Geog 417 - Advanced GIS

Lab 2 - GPS 2

The task: calculate the accuracy of the handheld GPS receivers.

Step one - select a campus campus survey point. To find out where the points are and their surveyed locations, open the files in the GPS subdirectory (the monument file). If you examine the table associated with the points, you will see that the coordinates are recorded in both State Plane and UTM. I'll let you figure out which set is UTM.

Remember, the first thing you will do is clear the GPS's memory.

Now, head out to that point, stand over it, and log data - one point every 15 seconds or so for at least 15 minutes (bring a coffee or something). Collect the data in UTM Zone 10, NAD83 datum. TURN OFF BOTH GLONASS and WAAS (it's under setup - system). Make sure you spend the full 15 minutes, otherwise you won't get much variation in your points and the lab will be pretty pointless.

Next, do the same with EITHER GLONASS or WAAS enabled. About 15 minutes. Either save it as a new waypoints file or note the waypoint number when you started this. Note which is turned on.

Wander back into the lab, goto the back computer, download the data into a shapefile. Now, thanks to a new version of ArcGIS, one more step. You need to add the UTM coordinates as fields in the shapefile table. To do this, open ArcToolbox - data management tools - features - add geometry attributes. Select your shapefile, then check point_x_y_z_m. Scroll down and select UTM, NAD 83 as your coordinate system. We're in zone 10N. Run it. Now, if you look at the table, you will see UTM coordinates in there....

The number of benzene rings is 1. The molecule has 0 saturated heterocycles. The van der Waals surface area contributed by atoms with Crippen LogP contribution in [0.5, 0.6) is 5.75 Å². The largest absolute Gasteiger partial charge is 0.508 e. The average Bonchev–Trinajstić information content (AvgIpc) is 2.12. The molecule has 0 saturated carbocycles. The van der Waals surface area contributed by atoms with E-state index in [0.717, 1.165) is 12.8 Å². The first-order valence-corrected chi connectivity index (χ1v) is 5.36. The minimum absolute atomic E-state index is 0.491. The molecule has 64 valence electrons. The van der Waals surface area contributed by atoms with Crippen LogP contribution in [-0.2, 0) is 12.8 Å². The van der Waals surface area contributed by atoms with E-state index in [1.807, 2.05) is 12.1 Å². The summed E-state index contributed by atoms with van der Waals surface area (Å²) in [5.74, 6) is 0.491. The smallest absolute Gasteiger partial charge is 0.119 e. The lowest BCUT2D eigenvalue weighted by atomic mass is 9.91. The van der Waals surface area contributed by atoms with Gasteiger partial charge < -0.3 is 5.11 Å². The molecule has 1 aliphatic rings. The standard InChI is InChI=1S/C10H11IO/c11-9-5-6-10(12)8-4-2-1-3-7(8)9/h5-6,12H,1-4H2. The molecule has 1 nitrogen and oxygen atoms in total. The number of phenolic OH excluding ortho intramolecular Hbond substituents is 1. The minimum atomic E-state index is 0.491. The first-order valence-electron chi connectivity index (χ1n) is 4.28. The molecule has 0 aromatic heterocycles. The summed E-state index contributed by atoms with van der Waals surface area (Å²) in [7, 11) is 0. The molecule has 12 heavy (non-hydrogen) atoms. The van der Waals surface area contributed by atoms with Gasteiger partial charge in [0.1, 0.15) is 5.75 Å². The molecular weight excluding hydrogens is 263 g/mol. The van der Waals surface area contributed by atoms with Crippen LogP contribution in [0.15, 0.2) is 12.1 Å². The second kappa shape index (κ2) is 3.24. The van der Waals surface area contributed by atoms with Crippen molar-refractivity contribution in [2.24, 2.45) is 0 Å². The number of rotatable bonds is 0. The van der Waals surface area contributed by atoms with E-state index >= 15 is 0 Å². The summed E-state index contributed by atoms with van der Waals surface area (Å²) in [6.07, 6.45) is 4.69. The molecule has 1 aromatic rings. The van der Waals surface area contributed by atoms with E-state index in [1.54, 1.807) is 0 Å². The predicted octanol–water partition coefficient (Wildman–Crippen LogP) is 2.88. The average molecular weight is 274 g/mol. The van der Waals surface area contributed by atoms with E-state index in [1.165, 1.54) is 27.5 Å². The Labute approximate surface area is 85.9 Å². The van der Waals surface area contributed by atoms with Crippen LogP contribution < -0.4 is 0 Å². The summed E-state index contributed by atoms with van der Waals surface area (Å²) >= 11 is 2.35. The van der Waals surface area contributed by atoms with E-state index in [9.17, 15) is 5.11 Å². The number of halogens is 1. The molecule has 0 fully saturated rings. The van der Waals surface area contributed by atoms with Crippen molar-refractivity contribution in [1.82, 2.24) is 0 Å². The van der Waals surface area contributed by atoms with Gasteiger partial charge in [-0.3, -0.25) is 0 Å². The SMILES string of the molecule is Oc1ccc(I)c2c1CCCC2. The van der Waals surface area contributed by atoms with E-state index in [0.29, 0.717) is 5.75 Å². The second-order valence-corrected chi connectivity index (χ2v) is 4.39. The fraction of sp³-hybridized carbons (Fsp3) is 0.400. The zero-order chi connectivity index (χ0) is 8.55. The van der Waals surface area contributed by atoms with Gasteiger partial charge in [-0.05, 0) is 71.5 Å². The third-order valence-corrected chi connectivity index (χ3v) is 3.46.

OK. Now take the .dbf file (one of the shapefile files) and MAKE A COPY - open this copy in Excel. Be sure to use the copy so you don't screw up the original.

Now for some stats (in excel)- do this seperately for each dataset (with and without glonass/waas). And answer the same questions for each dataset (questions 1-4).

  1. Calculate the average position in x,y, and z - also,calculate the average error in x,y, and z from the average positions (the difference between the average positions and the correct value.
  2. Next, calculate the x,y, and z errors for each of your points (each individual point, not the average position from above). Note, you'll have to make any negative distance errors positive so they don't cancel each other out. Make a nice table out of this and paste into Word.
  3. What are the minimum and maximum errors in x,y,z?
  4. What is the average error in x,y,z? Also, calculate the standard deviation of the x,y,z errors.
  5. Did the GLONASS or WAAS improve your signal? yes/no? How much? Why?

Now - to ArcMap. Bring the data in and plot it out. Zoom in so that you can see the distribution of the points. Create a quick layout, label the correctly positioned point. Plot it on top of the airphoto or any ole base map.

Hand in - the statistics (1-4), the layout, and a paragraph (5) which summarizes your results (how good in x,y,z, why, etc) and explains the accuracy implications- refer to your charts and layout.

3 points.